BACKGROUND: Family presence during resuscitation is a growing topic in the field of prehospital emergency medicine. Emergency medicine service (EMS) providers interact with the relatives of acutely critically ill patients daily. Previous studies have found varying preferences towards family presence during resuscitation. Some EMS providers experience family presence affects patient treatment. The study aimed to gain insight into how EMS providers experience relatives of critically ill patients influence patient treatment.
METHODS: We used semi-structured individual interviews of specially trained paramedics and anaesthetists specialised in prehospital emergency medicine. A total of 11 interviews were conducted at a University Hospital in Copenhagen. Inductive qualitative contents analysis was used to analyse the data.
RESULTS: Relatives were defined as family, spouses, children, partners, close friends or colleagues, and, for some participants, more peripheral relationships such as schoolmates or acquaintances. We identified four themes, describing how EMS providers experience relatives' influence on patient treatment: 'supporting optimal patient treatment', 'futile resuscitation', 'negative impact on patient treatment', and 'the paediatric patient'.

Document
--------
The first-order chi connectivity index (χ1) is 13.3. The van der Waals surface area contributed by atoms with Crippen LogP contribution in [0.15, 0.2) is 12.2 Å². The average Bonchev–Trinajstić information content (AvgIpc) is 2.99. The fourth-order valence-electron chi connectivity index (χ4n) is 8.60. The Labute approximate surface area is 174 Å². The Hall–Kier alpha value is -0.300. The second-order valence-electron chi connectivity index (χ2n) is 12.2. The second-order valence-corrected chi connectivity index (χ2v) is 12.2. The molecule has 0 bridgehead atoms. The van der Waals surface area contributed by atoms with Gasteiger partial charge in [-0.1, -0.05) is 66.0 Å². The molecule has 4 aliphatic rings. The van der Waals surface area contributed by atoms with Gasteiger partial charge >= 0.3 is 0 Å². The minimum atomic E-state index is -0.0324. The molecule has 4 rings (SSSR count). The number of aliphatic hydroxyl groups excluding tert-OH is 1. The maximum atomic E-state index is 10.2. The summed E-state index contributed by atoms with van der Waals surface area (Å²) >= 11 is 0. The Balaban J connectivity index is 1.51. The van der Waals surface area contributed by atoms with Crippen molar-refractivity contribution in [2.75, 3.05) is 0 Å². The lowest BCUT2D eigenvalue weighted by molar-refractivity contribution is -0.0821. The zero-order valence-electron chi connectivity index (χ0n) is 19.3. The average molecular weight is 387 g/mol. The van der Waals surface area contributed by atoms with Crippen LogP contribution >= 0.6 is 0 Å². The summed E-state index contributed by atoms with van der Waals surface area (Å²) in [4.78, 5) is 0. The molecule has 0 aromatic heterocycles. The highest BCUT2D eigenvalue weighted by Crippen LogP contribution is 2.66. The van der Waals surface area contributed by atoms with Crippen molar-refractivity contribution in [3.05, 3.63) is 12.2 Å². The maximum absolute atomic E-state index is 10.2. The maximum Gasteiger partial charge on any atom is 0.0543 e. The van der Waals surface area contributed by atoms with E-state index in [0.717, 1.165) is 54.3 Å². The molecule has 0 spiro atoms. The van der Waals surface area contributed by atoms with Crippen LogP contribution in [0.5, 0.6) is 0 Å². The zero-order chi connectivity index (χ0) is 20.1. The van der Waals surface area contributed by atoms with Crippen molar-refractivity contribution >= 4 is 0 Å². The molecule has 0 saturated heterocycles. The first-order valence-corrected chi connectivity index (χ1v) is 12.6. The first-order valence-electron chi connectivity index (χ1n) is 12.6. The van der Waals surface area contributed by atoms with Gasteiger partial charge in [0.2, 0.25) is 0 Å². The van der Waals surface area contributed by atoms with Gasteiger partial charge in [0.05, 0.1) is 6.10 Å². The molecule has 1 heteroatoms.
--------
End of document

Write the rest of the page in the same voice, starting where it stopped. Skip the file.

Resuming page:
CONCLUSIONS: Our study illustrates how EMS providers experience that treatment is influenced by relatives of acutely critically ill patients in the prehospital emergency medicine setting. Relatives can help or challenge treatment, and also influence EMS providers' clinical decision-making. Our findings can guide those working in prehospital emergency medicine towards utilising relatives of critically ill patients and increasing our understanding of how relatives can influence EMS providers' treatment and their clinical decision-making. Future studies should seek to quantify relatives' effect on treatment and investigate the clinical and ethical aspects of futile resuscitation.